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Git Sync for Seamless Infrastructure Source-to-Live Integration

Git Sync for Seamless Infrastructure Source-to-Live Integration

Trying out the new AWS Cloudformation feature to automate stack deployments syncing source Code with live Infrastructure.

Published Jan 19, 2024

Git Sync is a recent update on AWS Cloudformation that lets you automate your IAC workflow. Before Git Sync, we had to create an AWS CodePipeline workflow that would get triggered once code was pushed to the source code repository, starting the build in AWS CodeBuild, and a command to AWS Cloudformation would run. A better method was to skip the build and directly use AWS Cloudformation as AWS CodePipeline's deployment provider. Now, all that hassle is not required, thanks to the new Git management of stacks. Let's Dive in!
According to the documentation, Git Sync supports GitHub, GitHub Enterprise, GitLab, and BitBucket. Let's go ahead and create a GitHub repository!
Now that we have the repository, we must have a Yaml file ready to launch. For this, we will use the template below.
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AWSTemplateFormatVersion: '2010-09-09'

Parameters:
  KeyName:
    Type: String
    Description: Key pair to use for the EC2 instance
    Default: main  # Set the default key pair name
  AMI:
    Type: AWS::EC2::Image::Id
    Description: AMI ID for the EC2 instance

Resources:
  MySecurityGroup:
    Type: AWS::EC2::SecurityGroup
    Properties:
      GroupDescription: Allow SSH and HTTP traffic
      SecurityGroupIngress:
        - IpProtocol: tcp
          FromPort: 22
          ToPort: 22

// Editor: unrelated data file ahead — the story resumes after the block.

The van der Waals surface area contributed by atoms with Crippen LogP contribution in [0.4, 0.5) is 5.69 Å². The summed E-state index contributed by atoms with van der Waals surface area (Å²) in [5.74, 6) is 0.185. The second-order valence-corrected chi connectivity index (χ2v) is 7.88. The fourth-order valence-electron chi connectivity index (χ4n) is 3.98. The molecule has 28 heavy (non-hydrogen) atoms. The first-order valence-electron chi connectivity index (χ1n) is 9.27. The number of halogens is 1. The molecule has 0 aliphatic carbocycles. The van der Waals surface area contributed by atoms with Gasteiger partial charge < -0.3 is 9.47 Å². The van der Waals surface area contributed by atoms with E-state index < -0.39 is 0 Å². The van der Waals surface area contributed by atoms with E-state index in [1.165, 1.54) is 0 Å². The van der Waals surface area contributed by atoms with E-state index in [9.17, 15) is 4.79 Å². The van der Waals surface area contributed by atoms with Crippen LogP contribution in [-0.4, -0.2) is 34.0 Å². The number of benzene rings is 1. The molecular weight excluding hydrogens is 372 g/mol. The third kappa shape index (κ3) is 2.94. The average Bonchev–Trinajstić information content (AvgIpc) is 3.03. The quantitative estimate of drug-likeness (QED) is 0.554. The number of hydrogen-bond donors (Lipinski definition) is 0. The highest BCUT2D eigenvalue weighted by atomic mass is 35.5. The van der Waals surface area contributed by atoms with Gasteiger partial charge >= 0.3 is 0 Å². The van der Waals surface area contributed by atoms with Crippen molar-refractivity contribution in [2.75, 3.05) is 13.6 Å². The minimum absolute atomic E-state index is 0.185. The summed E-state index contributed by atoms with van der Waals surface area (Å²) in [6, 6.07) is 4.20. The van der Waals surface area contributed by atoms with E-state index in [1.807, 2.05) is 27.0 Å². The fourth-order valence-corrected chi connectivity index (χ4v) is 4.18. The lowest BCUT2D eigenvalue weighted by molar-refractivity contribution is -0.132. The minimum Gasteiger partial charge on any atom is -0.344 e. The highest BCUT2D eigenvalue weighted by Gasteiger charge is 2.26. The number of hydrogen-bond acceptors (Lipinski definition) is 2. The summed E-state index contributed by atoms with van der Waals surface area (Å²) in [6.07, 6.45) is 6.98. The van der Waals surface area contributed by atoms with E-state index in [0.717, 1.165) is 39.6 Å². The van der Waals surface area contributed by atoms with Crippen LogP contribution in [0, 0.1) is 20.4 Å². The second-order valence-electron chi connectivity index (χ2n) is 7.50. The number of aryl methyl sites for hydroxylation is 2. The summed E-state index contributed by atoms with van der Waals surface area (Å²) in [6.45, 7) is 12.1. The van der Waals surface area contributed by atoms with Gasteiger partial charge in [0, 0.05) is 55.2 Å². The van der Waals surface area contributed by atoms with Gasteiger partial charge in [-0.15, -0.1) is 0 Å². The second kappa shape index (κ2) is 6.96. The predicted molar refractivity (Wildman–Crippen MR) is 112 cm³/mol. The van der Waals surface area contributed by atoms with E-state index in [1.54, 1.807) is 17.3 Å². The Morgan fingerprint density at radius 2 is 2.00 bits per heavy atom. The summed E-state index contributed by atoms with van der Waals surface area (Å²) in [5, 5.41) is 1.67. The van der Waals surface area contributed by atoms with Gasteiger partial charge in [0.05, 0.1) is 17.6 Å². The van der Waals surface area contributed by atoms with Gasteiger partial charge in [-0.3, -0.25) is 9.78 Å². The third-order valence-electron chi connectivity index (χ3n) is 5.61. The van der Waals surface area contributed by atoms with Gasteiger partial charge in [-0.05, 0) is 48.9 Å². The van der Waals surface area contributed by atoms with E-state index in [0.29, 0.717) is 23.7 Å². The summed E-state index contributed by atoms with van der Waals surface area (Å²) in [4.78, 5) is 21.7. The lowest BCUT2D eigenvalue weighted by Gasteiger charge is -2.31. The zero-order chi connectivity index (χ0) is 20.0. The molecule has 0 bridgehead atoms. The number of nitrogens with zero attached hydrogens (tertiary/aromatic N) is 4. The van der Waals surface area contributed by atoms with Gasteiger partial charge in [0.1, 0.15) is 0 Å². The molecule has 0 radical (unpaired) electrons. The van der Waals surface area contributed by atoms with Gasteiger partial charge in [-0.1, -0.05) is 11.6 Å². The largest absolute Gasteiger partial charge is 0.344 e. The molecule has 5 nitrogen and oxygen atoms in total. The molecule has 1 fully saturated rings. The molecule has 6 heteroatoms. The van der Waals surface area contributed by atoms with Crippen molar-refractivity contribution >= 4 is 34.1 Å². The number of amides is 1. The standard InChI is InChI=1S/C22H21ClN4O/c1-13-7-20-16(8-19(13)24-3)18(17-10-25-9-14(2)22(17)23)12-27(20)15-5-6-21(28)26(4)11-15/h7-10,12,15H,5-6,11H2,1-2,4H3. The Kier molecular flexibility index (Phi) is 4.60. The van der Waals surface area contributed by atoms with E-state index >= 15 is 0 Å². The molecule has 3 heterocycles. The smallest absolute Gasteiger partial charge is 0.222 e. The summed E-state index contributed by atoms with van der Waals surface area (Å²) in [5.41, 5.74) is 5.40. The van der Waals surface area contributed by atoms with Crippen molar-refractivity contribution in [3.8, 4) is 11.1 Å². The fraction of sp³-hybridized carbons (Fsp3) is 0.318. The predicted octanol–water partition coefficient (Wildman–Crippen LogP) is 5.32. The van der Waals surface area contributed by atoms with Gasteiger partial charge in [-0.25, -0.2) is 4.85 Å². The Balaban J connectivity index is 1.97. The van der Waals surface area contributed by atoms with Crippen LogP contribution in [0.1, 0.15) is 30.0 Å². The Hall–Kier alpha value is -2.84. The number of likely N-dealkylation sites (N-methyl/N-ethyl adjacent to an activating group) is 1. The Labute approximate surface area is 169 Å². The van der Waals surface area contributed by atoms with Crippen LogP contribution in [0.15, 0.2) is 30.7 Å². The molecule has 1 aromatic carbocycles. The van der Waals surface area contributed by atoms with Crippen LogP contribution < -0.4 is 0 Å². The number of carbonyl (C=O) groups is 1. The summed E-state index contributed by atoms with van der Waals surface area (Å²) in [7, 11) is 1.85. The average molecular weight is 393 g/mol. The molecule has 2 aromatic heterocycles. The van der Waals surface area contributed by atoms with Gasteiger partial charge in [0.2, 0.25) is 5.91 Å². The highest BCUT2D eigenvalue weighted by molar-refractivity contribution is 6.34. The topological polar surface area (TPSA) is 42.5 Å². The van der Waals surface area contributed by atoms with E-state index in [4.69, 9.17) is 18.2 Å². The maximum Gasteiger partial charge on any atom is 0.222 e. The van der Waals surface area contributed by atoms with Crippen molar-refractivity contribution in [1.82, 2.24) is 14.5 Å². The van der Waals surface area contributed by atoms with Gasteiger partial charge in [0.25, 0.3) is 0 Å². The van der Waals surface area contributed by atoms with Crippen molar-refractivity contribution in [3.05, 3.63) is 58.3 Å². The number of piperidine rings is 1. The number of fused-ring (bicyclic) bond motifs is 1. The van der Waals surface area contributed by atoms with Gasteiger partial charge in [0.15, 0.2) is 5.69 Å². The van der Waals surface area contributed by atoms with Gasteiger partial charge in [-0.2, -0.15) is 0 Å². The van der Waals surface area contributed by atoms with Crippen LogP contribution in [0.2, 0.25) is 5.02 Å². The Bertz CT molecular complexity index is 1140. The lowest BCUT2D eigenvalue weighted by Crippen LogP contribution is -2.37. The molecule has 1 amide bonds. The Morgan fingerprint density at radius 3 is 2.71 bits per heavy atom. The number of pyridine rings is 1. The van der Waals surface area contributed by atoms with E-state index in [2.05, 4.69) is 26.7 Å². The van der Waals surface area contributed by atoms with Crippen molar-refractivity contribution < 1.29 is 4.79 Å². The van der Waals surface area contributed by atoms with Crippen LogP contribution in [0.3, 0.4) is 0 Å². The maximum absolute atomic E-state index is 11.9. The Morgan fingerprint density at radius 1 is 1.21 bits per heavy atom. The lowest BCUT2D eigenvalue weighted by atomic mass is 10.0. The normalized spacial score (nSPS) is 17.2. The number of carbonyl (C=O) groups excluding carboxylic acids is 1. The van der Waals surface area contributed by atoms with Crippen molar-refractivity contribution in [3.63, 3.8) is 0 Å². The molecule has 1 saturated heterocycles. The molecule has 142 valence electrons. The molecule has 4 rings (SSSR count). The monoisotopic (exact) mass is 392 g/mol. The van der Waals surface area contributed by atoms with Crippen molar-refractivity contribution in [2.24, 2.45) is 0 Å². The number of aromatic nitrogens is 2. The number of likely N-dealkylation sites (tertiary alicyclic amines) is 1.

CidrIp: 0.0.0.0/0
        - IpProtocol: tcp
          FromPort: 80
          ToPort: 80
          CidrIp: 0.0.0.0/0

  MyEC2Instance:
    Type: AWS::EC2::Instance
    Properties:
      ImageId: !Ref AMI
      InstanceType: t2.micro
      KeyName: !Ref KeyName
      SecurityGroupIds:
        - !Ref MySecurityGroup
Now, let's head over to AWS Cloudformation!
I didn't take long to notice the shiny new feature waiting to be explored.
Let's go ahead and choose the option to Sync from Git. It looks like we are going to use AWS Codestar Connection APIs. Codestar connection is already supported in AWS by other services such as AWS Proton, CodeGuru, App Runner, etc.
Another file that Git Sync introduces is the stack deployment file, which contains the specifics, such as parameters to use in our stack. We can pass parameters through this file in our repo or have Cloudformation create one. I will send one parameter through here, and let's see what kind of file it creates later.
To add a git repository, we need to have a Codestar connection. Let's get that done right away. Make sure you have the GitHub credentials at the ready.
Authorize it
You will be prompted to provide an app, which is your GitHub username. Go ahead and select that.
Here, we have the connection to GitHub secured through a Codestar connection.
Before moving to the next step, let's quickly add our file to the repository.
Here, we have committed a YAML file to the repository we will use.
Let's configure an IAM role quickly so Cloudformation can create resources.
Allow an administrator access:
Give the role a name and use the role back in Cloudformation.
Here, we have a Cloudformation stack with Git Sync enabled, as shown in the green tick mark.
I noticed an immediate pull request to create the stack deployment file.
You have to go ahead and merge it.
The file below is the file that was added to our repository by Git Sync.
With this, we can exclude the default values of the parameters in our main file.
Finally, the resources are provisioned.
Now, we have a fully functioning automation from commits to resource provisioning that works quickly.
Thank you for watching the demonstration, hope it clarified or gave you an idea about Git Sync in Cloudformation.